The Perfect Family
Devout wife and mother Eileen Cleary (Kathleen Turner) has been nominated for Catholic Woman of the Year. Consumed with appearances and accolades, Eileen would love to boast such a title. But more so, she craves the award's special bonus: a prayer of absolution pronounced by an archbishop.
But there's a problem. Eileen's long list of service and good deeds are not enough to win. The committee also evaluates the candidate's family. "Our choice has to be beyond reproach," says Eileen's monsignor. "But you shouldn't worry. You have a perfect family." Uh oh. In truth, Eileen's husband (Michael McGrady) is a recovering alcoholic. He daughter (Emily Dechanel) is a lesbian. And her son, (Jason Ritter) is leaving his wife for a mistress.
Eileen is divided between appearing to be the perfect Catholic and accepting her family in all their messiness.
This drama-comedy feels cut from the same cloth as 2004's Saved!, ABC's GCB and current film-fest indie The Wise Kids in its exploration of religion, sexuality, and judgment. Like those works, it is a Christian-learns-to-be-a-better-Christian-from-non-Christians story. It contains some well-deserved satire and truth, but will also divide audiences. Some in the church will be angered. Some will relate; feeling understood and vindicated. Some will be convicted. But I found it all declawed by poor filmmaking.
Director Anne Renton's first feature film feels hijacked by its agenda. Ironically, it seems to suffer from the same issue that often hurts Christian-made movies—a preachy lesson that overtakes story. In promoting love and acceptance over rules and condemnation, it can be over-the-top, predictable, and heavy-handed. Nothing is subtle, there's no nuance, the rhetoric is trite, and it ends far too tidily to be taken seriously.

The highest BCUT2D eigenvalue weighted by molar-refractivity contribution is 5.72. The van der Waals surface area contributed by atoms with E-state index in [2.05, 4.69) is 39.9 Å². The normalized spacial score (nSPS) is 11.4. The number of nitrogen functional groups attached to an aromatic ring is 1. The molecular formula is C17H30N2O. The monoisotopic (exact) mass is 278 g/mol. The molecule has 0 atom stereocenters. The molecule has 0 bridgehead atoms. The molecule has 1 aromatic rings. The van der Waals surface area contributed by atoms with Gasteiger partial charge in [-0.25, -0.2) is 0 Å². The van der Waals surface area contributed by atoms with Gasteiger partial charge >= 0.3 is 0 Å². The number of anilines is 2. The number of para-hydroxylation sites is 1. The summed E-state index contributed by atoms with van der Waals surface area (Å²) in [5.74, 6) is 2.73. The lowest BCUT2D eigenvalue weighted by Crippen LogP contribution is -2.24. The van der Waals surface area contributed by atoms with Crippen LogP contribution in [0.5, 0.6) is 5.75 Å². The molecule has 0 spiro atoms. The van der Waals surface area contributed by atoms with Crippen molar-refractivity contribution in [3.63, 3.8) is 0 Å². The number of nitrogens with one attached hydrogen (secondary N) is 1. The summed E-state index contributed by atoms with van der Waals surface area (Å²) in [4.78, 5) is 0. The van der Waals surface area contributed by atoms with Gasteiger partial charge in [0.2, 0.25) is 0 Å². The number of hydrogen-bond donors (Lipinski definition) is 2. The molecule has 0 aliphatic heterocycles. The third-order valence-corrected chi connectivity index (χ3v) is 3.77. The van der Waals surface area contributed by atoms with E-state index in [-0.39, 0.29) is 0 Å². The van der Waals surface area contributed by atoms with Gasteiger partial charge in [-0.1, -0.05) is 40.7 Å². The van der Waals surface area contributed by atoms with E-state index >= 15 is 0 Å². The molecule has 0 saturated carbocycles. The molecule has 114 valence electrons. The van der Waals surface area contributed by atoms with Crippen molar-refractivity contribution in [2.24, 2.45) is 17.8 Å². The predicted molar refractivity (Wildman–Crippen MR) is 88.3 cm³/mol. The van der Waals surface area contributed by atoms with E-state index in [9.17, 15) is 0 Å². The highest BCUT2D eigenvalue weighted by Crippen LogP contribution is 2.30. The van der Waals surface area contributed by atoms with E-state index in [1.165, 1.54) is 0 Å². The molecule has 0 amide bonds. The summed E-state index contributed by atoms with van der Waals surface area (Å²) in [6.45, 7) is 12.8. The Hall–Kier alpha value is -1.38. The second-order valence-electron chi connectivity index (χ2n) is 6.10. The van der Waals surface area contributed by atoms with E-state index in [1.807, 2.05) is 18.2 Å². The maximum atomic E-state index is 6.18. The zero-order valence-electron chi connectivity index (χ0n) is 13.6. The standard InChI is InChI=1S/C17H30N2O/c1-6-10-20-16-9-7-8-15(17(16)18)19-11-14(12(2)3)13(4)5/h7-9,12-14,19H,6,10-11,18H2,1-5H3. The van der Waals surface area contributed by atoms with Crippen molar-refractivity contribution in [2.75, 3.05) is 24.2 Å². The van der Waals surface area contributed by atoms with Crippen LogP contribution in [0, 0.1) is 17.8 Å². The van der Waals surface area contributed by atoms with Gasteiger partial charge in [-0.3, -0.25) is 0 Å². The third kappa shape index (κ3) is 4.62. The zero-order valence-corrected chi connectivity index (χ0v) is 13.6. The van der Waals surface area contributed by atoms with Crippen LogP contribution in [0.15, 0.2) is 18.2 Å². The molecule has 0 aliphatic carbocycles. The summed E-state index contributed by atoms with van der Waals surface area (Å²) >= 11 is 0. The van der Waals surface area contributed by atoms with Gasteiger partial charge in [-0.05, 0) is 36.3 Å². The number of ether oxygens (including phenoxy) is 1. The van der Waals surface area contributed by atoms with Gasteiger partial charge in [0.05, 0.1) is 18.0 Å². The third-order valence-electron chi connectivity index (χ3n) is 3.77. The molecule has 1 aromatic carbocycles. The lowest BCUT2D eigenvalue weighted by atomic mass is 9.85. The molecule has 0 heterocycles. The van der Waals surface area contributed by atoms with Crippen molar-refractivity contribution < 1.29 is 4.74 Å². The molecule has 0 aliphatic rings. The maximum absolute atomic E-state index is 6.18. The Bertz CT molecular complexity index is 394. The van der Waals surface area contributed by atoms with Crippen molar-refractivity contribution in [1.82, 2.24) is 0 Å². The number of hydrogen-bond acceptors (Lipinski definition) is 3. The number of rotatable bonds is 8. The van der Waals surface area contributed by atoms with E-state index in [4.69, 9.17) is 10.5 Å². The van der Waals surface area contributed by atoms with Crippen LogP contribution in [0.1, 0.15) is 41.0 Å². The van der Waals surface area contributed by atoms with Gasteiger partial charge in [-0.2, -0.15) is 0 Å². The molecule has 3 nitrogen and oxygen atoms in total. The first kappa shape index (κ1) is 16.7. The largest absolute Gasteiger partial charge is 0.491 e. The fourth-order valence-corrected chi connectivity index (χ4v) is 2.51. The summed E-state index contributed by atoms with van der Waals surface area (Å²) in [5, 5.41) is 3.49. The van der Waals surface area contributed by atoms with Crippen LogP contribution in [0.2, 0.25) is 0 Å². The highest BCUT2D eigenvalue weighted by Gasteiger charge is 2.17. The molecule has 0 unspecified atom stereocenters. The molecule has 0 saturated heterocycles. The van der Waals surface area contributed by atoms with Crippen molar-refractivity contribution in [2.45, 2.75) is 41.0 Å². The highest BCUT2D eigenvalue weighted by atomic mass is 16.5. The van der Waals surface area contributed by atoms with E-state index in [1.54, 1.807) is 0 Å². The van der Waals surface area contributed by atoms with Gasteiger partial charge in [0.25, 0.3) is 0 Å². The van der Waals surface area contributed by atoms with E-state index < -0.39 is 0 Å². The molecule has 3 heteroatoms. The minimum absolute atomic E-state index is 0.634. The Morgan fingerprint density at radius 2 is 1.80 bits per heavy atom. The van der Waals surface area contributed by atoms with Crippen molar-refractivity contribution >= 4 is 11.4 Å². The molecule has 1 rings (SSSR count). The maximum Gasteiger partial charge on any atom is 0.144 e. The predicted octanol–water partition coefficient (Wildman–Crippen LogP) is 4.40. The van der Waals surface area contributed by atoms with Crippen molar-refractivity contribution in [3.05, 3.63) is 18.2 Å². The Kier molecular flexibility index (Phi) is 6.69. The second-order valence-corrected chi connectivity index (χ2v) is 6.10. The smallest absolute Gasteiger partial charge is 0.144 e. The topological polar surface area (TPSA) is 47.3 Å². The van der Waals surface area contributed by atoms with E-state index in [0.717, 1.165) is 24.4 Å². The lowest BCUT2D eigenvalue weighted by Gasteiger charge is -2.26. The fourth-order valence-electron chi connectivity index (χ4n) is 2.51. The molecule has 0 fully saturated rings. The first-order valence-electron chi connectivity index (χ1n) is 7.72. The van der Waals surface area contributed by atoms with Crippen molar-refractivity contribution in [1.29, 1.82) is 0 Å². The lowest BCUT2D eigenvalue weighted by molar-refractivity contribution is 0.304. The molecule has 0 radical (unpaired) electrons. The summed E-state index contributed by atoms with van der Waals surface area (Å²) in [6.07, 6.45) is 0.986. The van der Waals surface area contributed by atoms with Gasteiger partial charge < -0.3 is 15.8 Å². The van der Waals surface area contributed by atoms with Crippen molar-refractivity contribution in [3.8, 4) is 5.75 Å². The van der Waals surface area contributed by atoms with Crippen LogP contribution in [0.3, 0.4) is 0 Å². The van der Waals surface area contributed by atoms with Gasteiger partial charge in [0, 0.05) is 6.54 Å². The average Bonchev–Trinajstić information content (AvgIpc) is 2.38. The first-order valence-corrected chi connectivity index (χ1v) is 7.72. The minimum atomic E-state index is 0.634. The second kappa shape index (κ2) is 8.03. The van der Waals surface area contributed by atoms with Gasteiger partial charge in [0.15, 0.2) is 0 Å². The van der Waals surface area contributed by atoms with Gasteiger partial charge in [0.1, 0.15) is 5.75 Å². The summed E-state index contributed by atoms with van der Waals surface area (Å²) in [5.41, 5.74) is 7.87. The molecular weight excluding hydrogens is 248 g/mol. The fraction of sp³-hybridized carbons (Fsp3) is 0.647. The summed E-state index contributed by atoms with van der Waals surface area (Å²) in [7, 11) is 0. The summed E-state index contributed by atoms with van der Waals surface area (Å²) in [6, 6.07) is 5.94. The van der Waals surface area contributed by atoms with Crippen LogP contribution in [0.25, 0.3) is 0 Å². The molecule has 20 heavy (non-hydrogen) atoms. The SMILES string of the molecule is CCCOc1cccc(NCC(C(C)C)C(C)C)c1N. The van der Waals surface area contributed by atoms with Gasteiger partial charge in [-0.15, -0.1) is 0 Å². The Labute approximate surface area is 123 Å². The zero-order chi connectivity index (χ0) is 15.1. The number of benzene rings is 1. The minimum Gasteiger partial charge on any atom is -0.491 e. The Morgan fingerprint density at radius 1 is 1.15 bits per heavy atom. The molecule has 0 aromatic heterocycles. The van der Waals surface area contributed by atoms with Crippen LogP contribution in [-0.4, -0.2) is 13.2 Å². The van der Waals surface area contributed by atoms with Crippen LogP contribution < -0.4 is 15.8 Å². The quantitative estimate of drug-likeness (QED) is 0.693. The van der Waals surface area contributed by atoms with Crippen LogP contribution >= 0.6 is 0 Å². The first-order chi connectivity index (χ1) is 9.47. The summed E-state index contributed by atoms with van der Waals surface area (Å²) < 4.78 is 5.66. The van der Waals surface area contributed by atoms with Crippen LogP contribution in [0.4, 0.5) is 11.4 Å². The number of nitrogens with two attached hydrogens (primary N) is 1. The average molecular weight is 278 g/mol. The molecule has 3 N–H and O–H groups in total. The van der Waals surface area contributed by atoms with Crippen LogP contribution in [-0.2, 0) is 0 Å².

Tonally, The Perfect Family is like a Hallmark movie without any middle ground; it swings wildly from outlandish comedy to heart-wringing drama. It's terribly uneven throughout. Surprisingly, Academy Award nominee Turner's performance is, at times, almost embarrassingly overacted. And other times, she delivers perfect, heart-wrenching scenes. Satirically, the movie can at times hit truth square in the eye and other times, it swings and misses with great aplomb. For instance, Catholic rituals and church politics can be realistically and deservingly jabbed in one scene but in the next, Catholic beliefs and rituals are mischaracterized (like with the concept of absolution).
Eileen's journey has just enough depth, sharpness, and honesty in its look at faith—and the balance of love and Truth—to make one wish it was in a better movie. Or one that had more respect for its lead character. Eileen, at times, is a complex woman. But, when seemingly convenient for the screenwriters, she's merely a caricature. I would have liked to have seen a more honest, earnest, and steady character study on what drives her—and changes her.
Eileen's deliberately applied sheen of outward perfection and drive to do good works comes out of guilt and fear that she's bound for hell. She is afraid there's nothing she can do to be forgiven; she can't, she fears, earn absolution through her repentance, penance or deeds. This is, of course, true. She can't. But instead of turning to the free gift of grace, she tries to win the absolution of sins as a prize. And adding more sins to the list to win it doesn't seem to bother her.